Maine Lighthouses - Documentation of Their Past


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Maine Lighthouses: Documentation of Their Past is based almost entirely on primary sources. 

Some 67 light stations with resident keepers were built to aid shipping along Maine's rocky coastline between 1791 when the tower at Portland Head was lit, and 1910, when the last traditional lighthouse was completed at Whitlock Mills. The rich maritime heritage of the United States is abundantly apparent in the history of Maine. Many settlers and later residents of Maine relied on the sea for their livelihood. Ships were vital to the fishing, granite, lime, lumber, and shipbuilding industries that thrived in Maine's early coastal communities. Later, numerous steamships carried passengers in Maine's growing tourist trade.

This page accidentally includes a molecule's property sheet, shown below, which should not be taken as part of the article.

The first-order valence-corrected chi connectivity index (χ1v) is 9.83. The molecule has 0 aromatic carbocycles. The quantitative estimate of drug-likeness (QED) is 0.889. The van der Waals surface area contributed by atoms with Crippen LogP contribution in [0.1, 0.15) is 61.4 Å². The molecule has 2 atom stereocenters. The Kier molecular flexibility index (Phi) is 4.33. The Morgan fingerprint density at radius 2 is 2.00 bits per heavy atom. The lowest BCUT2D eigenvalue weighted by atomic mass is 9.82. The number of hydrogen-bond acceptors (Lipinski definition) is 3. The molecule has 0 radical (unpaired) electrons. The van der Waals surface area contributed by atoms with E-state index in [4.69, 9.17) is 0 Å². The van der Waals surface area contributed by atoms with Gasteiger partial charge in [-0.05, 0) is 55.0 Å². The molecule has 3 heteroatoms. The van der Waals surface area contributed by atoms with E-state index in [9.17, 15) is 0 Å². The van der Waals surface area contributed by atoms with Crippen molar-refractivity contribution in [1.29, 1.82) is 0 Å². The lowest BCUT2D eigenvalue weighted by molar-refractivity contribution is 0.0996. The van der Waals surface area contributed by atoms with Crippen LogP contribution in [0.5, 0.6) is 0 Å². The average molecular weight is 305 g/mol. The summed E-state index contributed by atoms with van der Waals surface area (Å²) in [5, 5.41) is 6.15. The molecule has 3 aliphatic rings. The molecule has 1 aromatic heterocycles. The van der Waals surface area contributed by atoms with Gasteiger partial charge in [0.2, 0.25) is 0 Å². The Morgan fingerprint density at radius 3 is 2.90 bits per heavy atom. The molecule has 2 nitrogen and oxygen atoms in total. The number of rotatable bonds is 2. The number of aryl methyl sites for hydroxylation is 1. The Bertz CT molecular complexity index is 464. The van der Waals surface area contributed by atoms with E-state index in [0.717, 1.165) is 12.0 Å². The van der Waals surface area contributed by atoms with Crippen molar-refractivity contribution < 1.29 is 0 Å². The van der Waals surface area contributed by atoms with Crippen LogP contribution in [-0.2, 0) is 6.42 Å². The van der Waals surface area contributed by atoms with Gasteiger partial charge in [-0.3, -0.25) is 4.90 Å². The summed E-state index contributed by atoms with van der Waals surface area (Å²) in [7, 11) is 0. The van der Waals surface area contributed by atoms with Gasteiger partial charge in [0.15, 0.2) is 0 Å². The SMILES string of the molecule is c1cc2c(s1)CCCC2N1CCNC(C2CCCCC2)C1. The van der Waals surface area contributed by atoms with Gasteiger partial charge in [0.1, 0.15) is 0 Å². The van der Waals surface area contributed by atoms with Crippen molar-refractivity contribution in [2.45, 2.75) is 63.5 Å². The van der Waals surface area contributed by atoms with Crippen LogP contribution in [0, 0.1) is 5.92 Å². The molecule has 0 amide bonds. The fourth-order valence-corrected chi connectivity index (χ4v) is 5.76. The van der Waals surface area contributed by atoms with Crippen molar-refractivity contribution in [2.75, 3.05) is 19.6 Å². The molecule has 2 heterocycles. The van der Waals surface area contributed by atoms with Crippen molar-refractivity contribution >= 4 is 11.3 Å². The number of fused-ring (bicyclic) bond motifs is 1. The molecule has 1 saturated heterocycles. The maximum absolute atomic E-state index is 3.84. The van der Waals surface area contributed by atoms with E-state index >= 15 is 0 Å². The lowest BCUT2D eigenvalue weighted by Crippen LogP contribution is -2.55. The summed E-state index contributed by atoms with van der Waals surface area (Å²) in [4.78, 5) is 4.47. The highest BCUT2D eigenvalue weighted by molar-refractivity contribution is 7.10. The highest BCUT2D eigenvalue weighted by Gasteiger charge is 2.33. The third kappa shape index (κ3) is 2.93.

Maine Lighthouses: Documentation of Their Past differs from other books about Maine lights in being based almost entirely on primary sources. The authors combed the lighthouse collection in the National Archives for the original records that clarify how the site was selected, the construction of the tower and auxiliary buildings, the appointment of keepers, the damage to the station done by weather, and the repairs and reconstruction needed as the decades slid by. Logbooks tell us about the daily lives of keepers; correspondence with the engineers and inspection reports detail the physical evolution of each station; and communication with Federal officials indicates how the Lighthouse Establishment was administered. 

This expertly researched and interesting book describes the story of Maine's lighthouses by providing transcripts of actual letters and logs, wonderful historical images, endnotes, a comprehensive bibliography, an index and an appendix that lists all of Maine's historical light stations. This book should be part of any persons library who is interested in the history of lighthouses and the U.S. Lighthouse Service. 

by: J. Candace Clifford & Mary Louise Clifford